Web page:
Most people will be flattered and give you the details about it or where you can find the recipe. They may have found it online and can give you the name of the site to check it out. Some people create their own recipes or put a unique spin on those they find.

When that is the case, the person you talk to will be excited you asked about it. The conversation can continue to flow as they tell you what they did differently and how they created what they have in front of them right now.

Depending on your relationship with the person, they may offer to let you sample it. They can also send you the recipe later if you work with them or know them in another capacity.

What to say:

“I am always looking for new recipes, would you mind sharing how you made that?”

“I am wondering how hard that was to make. If it isn’t difficult, I would like to try to create it.”

“That meal is too good to pass up; can you share how you made it?”

“What all ingredients are in that? It is possible something I will grab the ingredients for the next time I shop.”

“Do you mind emailing me the recipe for that? It sure looks wonderful and I would like to make it sometime.”

“Do you share recipes? If so, can I get it? I have some of my own I can share with you if you are interested.”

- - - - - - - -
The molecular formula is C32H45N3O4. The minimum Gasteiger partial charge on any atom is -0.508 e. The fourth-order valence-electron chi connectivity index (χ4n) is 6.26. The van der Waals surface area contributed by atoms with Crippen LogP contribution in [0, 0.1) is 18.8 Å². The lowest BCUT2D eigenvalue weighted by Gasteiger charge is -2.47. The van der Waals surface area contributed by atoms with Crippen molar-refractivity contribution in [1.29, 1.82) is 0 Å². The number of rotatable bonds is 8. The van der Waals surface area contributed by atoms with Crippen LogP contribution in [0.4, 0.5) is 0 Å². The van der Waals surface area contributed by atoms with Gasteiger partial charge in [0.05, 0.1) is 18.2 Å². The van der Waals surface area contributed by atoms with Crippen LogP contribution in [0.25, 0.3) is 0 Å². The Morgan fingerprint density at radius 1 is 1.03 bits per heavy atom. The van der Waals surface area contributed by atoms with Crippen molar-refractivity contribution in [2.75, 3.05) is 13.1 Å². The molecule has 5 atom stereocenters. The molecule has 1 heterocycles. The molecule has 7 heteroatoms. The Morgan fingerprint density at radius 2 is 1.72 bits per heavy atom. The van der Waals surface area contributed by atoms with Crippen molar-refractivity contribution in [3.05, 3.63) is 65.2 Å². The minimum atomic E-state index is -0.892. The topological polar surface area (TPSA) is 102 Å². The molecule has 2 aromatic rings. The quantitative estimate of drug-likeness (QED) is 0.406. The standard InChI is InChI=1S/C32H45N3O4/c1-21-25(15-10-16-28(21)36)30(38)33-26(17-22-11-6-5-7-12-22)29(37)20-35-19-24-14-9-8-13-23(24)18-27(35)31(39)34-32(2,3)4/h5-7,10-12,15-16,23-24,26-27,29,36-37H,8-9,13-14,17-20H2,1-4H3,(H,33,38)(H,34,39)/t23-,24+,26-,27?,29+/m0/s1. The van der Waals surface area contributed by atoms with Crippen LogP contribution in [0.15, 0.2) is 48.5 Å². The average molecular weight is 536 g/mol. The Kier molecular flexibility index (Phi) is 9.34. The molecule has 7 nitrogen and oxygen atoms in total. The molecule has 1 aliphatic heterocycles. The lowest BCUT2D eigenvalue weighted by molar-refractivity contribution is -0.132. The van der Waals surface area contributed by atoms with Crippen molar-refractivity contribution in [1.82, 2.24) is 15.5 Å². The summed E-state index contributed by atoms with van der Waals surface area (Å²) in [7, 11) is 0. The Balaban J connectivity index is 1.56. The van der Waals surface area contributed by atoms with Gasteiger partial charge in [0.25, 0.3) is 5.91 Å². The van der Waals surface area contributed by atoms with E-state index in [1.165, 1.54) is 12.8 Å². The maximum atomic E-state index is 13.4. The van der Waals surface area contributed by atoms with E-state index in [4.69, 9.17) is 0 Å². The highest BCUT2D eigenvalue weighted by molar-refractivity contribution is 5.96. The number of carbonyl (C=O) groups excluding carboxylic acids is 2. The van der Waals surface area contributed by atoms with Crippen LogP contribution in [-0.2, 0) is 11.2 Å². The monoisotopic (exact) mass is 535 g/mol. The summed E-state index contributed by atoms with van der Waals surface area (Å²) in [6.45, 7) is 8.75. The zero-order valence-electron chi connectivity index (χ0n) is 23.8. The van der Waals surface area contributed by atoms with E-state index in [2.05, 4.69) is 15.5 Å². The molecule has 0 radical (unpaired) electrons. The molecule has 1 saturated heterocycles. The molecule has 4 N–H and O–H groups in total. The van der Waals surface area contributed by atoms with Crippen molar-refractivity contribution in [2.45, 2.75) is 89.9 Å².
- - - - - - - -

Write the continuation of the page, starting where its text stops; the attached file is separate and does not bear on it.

You are curious where they got it

If you like what you see someone eat, you may be curious about getting some for yourself. If it appears, they may have gotten it from a restaurant ask about it. They will be happy to share that information.

It is also good for the business where they got it, as they may soon have a new customer when you drop in to place your order!

Takeout orders are common, and there is plenty of variety. For most of us, it is hard to try a new place. You don’t want to spend your money on food you aren’t sure of. You don’t want to be disappointed with the portions or the taste. This is why we revert to our favorite places, those that are familiar with us.

When you see food, others have and it looks appealing, it is encouraging. You won’t give it a second thought to try it for yourself!

What to say:

“Your food is appealing; can you share where you got it?”

“Did you get takeout? Do you mind telling me the name of the place?”

“I like the way your meal looks and smells. I am curious where you got it?”

“I would love to find out where you got that food. I am interested in trying it myself.”

“Can I get the name and number for the place you ordered that from?”

“I am always up for a new place to get food from. Seeing your food, I would like to know more about the place.”

In a restaurant setting